Last weekend I did my first real hive inspection. This involves actually taking frames out of the hive to see what the girls have been up to. When you go in and essentially pull apart their home, the bees can get upset, so you want to go in with a clear plan and idea of what you are looking for in order to minimize disruption to the bees. The main thing I was looking for was evidence that the queen was doing her job - laying eggs. And not only did I see the evidence, but I had a fairly easy time finding the queen herself and I got to watch her for a bit. Very cool!
Besides seeing the queen, there was a lot to look at. The bees had drawn 5 frames of beautiful honey-comb. And in that comb, they had put honey, pollen and brood. I only have a few fuzzy pictures because I was trying to hold the frame and take a picture at the same time - not that easy - but you can still see the bees and some of the comb.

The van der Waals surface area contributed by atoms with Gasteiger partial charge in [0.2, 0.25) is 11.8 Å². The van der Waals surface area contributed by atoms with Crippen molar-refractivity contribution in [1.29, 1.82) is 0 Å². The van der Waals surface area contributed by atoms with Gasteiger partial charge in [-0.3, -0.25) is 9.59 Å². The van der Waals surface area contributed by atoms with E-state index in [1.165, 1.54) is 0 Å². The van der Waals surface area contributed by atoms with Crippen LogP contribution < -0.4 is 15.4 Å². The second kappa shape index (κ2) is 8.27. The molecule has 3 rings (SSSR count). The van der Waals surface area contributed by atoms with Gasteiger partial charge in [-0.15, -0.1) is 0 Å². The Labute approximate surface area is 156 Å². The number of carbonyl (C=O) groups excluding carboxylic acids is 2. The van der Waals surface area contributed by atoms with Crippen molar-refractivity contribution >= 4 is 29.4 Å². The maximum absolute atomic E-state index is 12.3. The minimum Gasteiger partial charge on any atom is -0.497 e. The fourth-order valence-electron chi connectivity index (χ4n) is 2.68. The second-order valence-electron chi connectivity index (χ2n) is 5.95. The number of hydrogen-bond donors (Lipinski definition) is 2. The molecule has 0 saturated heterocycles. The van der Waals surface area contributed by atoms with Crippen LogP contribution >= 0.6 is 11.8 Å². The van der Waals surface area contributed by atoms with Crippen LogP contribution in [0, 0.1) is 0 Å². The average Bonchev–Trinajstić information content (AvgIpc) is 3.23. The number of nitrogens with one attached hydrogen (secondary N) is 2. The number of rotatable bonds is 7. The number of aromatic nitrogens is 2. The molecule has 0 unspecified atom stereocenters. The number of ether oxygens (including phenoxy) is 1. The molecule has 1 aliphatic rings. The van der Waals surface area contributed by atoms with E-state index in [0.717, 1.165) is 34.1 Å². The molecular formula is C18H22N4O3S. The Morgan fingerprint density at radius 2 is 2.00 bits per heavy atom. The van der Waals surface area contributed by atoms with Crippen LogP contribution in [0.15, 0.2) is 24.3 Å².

There was brood in all different stages of development and you can tell this just by looking. A brief recap of insect life-cycles - first the egg is laid (bee eggs are tiny and though you can see them if you look close enough, I didn't take the time to do this), then the larval stage - with bees, the larvae are "uncapped" - that means they are in one of the cells of the comb and the cell is open - you can see the little larvae hanging out in the cell. This allows the nurse bees to feed and care for the larvae. The cells are sealed (or "capped") for the next stage, the pupal stage. Then the bee makes a cocoon and finally emerges as an adult. For worker bees, this all happens in 21 days, for drones, 24 days.
So now I am waiting for the second colony of bees to come. They should be coming next week. It looks like the plan to put them in the community garden is a go. Hopefully I can find someone to help me document the second installation with pics and video.